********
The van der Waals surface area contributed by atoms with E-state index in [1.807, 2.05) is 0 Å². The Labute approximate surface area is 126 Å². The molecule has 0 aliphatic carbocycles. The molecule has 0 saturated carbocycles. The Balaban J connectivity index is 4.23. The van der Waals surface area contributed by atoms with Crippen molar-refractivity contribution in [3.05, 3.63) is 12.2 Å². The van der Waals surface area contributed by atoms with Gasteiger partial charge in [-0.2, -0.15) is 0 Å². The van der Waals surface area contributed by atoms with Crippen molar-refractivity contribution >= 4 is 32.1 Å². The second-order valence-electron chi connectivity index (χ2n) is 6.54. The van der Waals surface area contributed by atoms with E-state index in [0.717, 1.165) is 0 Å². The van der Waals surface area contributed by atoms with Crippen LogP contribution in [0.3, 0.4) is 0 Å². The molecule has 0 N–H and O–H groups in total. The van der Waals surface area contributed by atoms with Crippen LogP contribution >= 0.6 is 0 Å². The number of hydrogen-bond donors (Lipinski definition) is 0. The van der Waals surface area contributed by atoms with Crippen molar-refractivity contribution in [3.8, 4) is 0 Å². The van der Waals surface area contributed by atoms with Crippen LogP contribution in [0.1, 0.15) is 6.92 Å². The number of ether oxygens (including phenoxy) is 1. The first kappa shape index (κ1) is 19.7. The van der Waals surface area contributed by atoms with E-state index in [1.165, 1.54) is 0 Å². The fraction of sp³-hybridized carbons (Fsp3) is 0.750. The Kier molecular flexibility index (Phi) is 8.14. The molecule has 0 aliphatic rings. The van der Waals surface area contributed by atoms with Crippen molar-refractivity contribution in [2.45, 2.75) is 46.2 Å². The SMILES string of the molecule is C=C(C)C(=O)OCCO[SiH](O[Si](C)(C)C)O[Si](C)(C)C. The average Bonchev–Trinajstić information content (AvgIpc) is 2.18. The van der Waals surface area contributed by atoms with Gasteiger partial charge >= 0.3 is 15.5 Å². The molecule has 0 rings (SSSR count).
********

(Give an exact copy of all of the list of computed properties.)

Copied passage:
The van der Waals surface area contributed by atoms with E-state index in [1.807, 2.05) is 0 Å². The Labute approximate surface area is 126 Å². The molecule has 0 aliphatic carbocycles. The molecule has 0 saturated carbocycles. The Balaban J connectivity index is 4.23. The van der Waals surface area contributed by atoms with Crippen molar-refractivity contribution in [3.05, 3.63) is 12.2 Å². The van der Waals surface area contributed by atoms with Gasteiger partial charge in [-0.2, -0.15) is 0 Å². The van der Waals surface area contributed by atoms with Crippen molar-refractivity contribution >= 4 is 32.1 Å². The second-order valence-electron chi connectivity index (χ2n) is 6.54. The van der Waals surface area contributed by atoms with E-state index in [0.717, 1.165) is 0 Å². The van der Waals surface area contributed by atoms with Crippen LogP contribution in [0.3, 0.4) is 0 Å². The molecule has 0 N–H and O–H groups in total. The van der Waals surface area contributed by atoms with Crippen LogP contribution >= 0.6 is 0 Å². The number of hydrogen-bond donors (Lipinski definition) is 0. The van der Waals surface area contributed by atoms with Crippen molar-refractivity contribution in [3.8, 4) is 0 Å². The van der Waals surface area contributed by atoms with Crippen LogP contribution in [0.1, 0.15) is 6.92 Å². The number of ether oxygens (including phenoxy) is 1. The first kappa shape index (κ1) is 19.7. The van der Waals surface area contributed by atoms with E-state index in [1.165, 1.54) is 0 Å². The fraction of sp³-hybridized carbons (Fsp3) is 0.750. The Kier molecular flexibility index (Phi) is 8.14. The molecule has 0 aliphatic rings. The van der Waals surface area contributed by atoms with Crippen molar-refractivity contribution in [2.45, 2.75) is 46.2 Å². The SMILES string of the molecule is C=C(C)C(=O)OCCO[SiH](O[Si](C)(C)C)O[Si](C)(C)C. The average Bonchev–Trinajstić information content (AvgIpc) is 2.18. The van der Waals surface area contributed by atoms with Gasteiger partial charge >= 0.3 is 15.5 Å². The molecule has 0 rings (SSSR count).